El Capitan -- which is about 30 feet (9 meters) away -- was a natural choice of targets, because it's a place where the outcrop is exposed "in virtually in its entire stratigraphic section - the whole stack of rocks seems to be well exposed here," said Squyres. "If you just look at it, eyeballing it, you get a sense that there are different kinds of materials here. The lower portion is gently sloped and you can see layers exposed very finely in it and then the upper portion is much steeper - and in fact it's overhanging in places. There's a sense that the rock has weathered differently in different places. So one of the nice things about going to El Capitan is that by going to this particular location from a single rover parking spot is that we can reach both the lower and upper unit with the arm."

The team hopes to have Opportunity use her arm and all its capabilities to start to address those three questions.

"We want to zero in on a place where there's lot of those spherical granules and look at them in detail with MI. We want to grind into the interior of the rock to find out what the composition is," said Squyres.

"You'll recall a number of sols ago, down at the end of the outcrop, we did sort of a real quick and dirty reconnaissance of the arm at the place we call Stone Mountain, and we saw some of the spherules that were weathering out of the outcrop there," Squyres continued. "We made a measurement with the APXS that showed there was an enormous amount of sulfur on the surface. The APXS doesn't see deeply into the rock, so what we want to do is grind away the outer layers with the RAT, and put the APXS in there to see if it's sulfur rich all the way down. Then, we'll use the Mössbauer to see what minerals were there. So, we're going to do all of that on both the upper and lower units at El Capitan."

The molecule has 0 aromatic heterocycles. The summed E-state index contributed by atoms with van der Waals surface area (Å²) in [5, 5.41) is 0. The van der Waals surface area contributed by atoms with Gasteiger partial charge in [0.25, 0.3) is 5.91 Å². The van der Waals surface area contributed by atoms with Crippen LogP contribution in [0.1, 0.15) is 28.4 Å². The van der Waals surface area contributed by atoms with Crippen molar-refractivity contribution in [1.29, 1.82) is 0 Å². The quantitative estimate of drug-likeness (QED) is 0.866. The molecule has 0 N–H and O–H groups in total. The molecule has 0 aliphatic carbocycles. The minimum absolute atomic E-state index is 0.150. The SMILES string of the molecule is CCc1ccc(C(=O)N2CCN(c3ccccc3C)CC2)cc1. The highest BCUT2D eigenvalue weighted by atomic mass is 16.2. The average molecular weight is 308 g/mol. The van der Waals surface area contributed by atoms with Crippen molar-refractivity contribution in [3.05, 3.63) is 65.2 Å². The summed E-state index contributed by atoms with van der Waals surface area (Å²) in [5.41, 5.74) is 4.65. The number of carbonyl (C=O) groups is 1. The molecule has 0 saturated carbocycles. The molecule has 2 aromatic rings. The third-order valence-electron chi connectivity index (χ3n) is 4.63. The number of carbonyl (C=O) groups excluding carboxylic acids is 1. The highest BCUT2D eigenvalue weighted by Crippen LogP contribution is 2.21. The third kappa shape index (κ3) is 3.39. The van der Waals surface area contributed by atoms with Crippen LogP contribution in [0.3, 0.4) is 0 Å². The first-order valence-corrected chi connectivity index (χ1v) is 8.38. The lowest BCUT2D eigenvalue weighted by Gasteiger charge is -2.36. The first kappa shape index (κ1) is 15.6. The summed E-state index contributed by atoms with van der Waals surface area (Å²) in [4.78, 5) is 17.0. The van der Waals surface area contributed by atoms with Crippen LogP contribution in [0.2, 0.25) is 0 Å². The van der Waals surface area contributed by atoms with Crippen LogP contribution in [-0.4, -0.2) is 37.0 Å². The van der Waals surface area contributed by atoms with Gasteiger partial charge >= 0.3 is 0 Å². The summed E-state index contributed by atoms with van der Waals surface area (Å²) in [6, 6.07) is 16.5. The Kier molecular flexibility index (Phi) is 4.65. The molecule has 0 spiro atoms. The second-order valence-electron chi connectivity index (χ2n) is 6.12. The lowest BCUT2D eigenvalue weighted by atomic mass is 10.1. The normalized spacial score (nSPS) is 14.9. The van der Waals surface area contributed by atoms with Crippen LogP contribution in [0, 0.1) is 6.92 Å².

The plan calls for Opportunity to make a few intentional "stutter steps" on her way to El Capitan, stopping to take a few front hazard avoidance camera images and navigation camera images to plan for final approach and robotic arm activities. The rover will stop about 6 or 7 feet (a couple of meters) short of her destination to take images with her PanCam, and gather science measurements with her mini-TES. The rover will then make a short, closer approach to El Capitan, to poise herself to use the RAT, and other instruments.

1 Billion Bits And Counting

By all accounts and accomplishments so far, the MER mission has already achieved success status. Together, Spirit and Opportunity have returned 10 gigabits -- or one billion bits -- of good data. That's enough data to keep many scientists busy for years to come.

Most of the rover's science data is being returned to Earth through a network of orbiters at the Red Planet -- primarily NASA's Mars Global Surveyor (MGS) and Mars Odyssey, and also including ESA's Mars Express, which has returned data collected in collaborative experiments with Spirit.

"Since we can reach the orbiters at almost satellite-speed of 250 kilobits per second, this transfer of data is much more efficient," telecommunication system engineer Andrea Barbieri, JPL, pointed out.

By sending data the short distance to the orbiters, the task of getting the data from orbit back to the DSN then falls to those orbiters. "This is much more efficient, because the orbiters have larger solar arrays and larger antenna [and] are not so energy and bandwidth constrained as the rovers," he said.